Just Doing It with Hyperactive Man

The scene is Tahrir Square during the heart of the Arab Spring: A BBC reporter pulls a celebrating young man aside and asks “What’s next for Egypt? What comes after Mubarak’s government falls?” The man, with a wild gleam in his eye, turns to the reporter and giddily responds that he doesn’t know. The revolution is leaderless, there is no programme, no one is commandeering the future. He answers as if this could persist indefinitely, as if Egypt would be better off having entered eternal springtime, a golden age of permanent change.

The word “change” traditionally refers to a transformation from one state to another, whether it is from ice to water or slavery to freedom. Think about Sam Cooke’s song ‘A Change is Gonna Come’. Change was once a means-to-and-end; as we venture into the 21st century it is quickly becoming an end-in-itself.

The revolutionaries in Tahrir Square were a strange reflection of the technophile crowd at something like a TEDtalk: both hypnotized by the next best thing without stopping for a moment to ask whether their political or technological movements and changes are engendering a good, humaine future.

Rather than treating change as good in-itself (as an end-in-itself), we must be in a position to determine the good changes from bad changes. Otherwise we will, no doubt, slip into the whirlpool where the emancipatory promise of change becomes an impossibility, and eventually a forgotten possibility.

Umberto Boccioni ‘Unique Forms Of Continuity In Space’ 1913

The most important lesson we do not appear to have learned in our revolutionary world is that the next thing is not always the next best thing. This unqualified trust in the Future, as if it were a benevolent goddess guiding History by the hand, is our defining pathology. It leads to the position that what is good is what has yet to come, and that the world we should look forward to is one that has no end other than permanent revolution and change. We’re on the right track, so long as we’re always changing, insofar as we kneel at the altar of Nietzsche as obedient, perpetually chaotic “dancing stars”. The slogan of the new century is shaping up to be the iconic sneaker slogan “Just do it”.

This is the legacy that modernity has bequeathed to us, that has transformed us into nihilist “dancing stars”: “willing for the sake of willing”, as Canadian George Grant put it, is the activity fit perfectly for an individual who has unwavering faith in Change and the Future. This nihilism has slithered in to all facets of 21st century life, from the political to the scientific to the religious. In a fitting epigraph to his essay on the contemporary “hyperactive man”, philosopher Paul Virilio quotes St. Nietzsche “What matters most to modern man is no longer pleasure or displeasure, but excitement”.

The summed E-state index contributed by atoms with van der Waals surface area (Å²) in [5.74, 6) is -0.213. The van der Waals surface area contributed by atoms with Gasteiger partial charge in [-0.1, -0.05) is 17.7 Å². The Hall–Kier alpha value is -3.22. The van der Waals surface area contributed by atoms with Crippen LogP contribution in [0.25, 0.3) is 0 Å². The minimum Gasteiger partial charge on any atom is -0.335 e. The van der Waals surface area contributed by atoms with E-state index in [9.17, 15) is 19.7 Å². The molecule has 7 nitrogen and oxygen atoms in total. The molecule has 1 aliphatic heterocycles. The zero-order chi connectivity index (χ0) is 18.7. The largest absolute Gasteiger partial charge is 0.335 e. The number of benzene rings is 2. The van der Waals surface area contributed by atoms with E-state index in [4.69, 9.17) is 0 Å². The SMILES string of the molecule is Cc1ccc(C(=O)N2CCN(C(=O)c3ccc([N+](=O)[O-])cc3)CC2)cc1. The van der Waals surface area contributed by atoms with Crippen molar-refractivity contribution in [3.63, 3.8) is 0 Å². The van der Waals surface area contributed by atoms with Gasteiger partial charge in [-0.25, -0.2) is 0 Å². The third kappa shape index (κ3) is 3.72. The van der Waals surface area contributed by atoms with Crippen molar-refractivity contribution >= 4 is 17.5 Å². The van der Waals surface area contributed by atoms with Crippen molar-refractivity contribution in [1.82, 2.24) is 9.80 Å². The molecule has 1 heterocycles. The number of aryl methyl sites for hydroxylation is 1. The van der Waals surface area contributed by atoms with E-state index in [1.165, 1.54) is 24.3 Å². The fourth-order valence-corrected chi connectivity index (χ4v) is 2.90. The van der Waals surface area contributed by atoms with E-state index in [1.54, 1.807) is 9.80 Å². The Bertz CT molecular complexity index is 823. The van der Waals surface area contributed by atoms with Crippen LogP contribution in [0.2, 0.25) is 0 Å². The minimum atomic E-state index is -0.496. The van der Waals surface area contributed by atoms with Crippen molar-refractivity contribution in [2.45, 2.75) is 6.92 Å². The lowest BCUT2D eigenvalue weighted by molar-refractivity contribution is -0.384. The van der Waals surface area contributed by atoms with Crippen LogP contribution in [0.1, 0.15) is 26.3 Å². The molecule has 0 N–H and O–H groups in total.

Advertisers, politicians and religious fundamentalists all have realized that the promise of change resonates with today’s “hyperactive man”. In a strange way, we are seeing that Barack Obama’s slogan “Change we can believe in!” really spells out the Modern creed “We can believe in change!” Whatever exists is tainted with having been permanent. “The word Establishment” according to historian Jacques Barzun “torn from it’s precise meaning, now denotes any institution, even benevolent (such as the fire department), which is tainted with having existed prior to the mood of protest.” Across the world, from the large-scale rebel war against Gaddafi in Libya to the small-scale war to change the left-leaning city council here in Toronto, the drums of change are beating. All the world – Left and Right, Liberal and Conservative, Religious and Athiest – is caught up in this futurist dance. It is a fact that today’s “hyperactive men” will parade around like the rats of Hamelin if the magic pipe of change is played loud enough.

Julian Benda, one of Nietzsche’s early readers, observed in The Treason of the Intellectuals (1928), a book neglected today at our own peril, that “Formerly man was divine because he had been able to acquire the concept of justice, the idea of law, the sense of God; to-day he is divine because he has been able to create an equipment which makes him the master of matter…” Benda’s observation was dead on. Our values today are driven by our integration into the spiralling whirlpool of new and newer technologies.  Since the 17th century scientific revolution declared that what is “latest is truest” (Barzun) this obsession with technological flux has reached gargantuan proportions.

There is a curious lesson that our generation – obsessed with the future – may never have the chance to learn: the branches of the present have their roots in the past. A future that severs itself from the past will whither, shrivel and eventually die. Giovanni Reale, a scholar of antiquity, warned the colourful revolutionaries in ‘68 that “if the past is eliminated, so also with the very same stroke is the future. In fact, the past is like the roots of a large tree. If the roots are cut and pulled out because they are underground and do not bring forth any flower or fruit (which are of value to the present) and hence the tree is useless, the loss of the roots rapidly destroys the tree in the future.”